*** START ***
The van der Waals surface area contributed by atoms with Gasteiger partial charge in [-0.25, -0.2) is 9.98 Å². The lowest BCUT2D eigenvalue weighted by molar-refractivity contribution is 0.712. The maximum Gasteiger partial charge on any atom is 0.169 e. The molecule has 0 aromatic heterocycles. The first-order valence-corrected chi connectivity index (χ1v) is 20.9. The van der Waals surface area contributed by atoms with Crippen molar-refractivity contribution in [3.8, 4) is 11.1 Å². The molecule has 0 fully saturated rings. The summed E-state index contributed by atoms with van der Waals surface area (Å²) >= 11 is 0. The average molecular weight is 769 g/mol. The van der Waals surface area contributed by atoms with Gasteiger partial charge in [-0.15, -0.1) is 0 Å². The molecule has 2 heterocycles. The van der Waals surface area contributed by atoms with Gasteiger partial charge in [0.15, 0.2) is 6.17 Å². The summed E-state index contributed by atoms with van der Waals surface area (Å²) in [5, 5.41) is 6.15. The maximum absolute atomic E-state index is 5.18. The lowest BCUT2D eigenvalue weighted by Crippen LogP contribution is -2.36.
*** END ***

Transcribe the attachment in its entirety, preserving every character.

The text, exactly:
The van der Waals surface area contributed by atoms with Gasteiger partial charge in [-0.25, -0.2) is 9.98 Å². The lowest BCUT2D eigenvalue weighted by molar-refractivity contribution is 0.712. The maximum Gasteiger partial charge on any atom is 0.169 e. The molecule has 0 aromatic heterocycles. The first-order valence-corrected chi connectivity index (χ1v) is 20.9. The van der Waals surface area contributed by atoms with Crippen molar-refractivity contribution in [3.8, 4) is 11.1 Å². The molecule has 0 fully saturated rings. The summed E-state index contributed by atoms with van der Waals surface area (Å²) >= 11 is 0. The average molecular weight is 769 g/mol. The van der Waals surface area contributed by atoms with Gasteiger partial charge in [-0.15, -0.1) is 0 Å². The molecule has 2 heterocycles. The van der Waals surface area contributed by atoms with Gasteiger partial charge in [0.15, 0.2) is 6.17 Å². The summed E-state index contributed by atoms with van der Waals surface area (Å²) in [5, 5.41) is 6.15. The maximum absolute atomic E-state index is 5.18. The lowest BCUT2D eigenvalue weighted by Crippen LogP contribution is -2.36.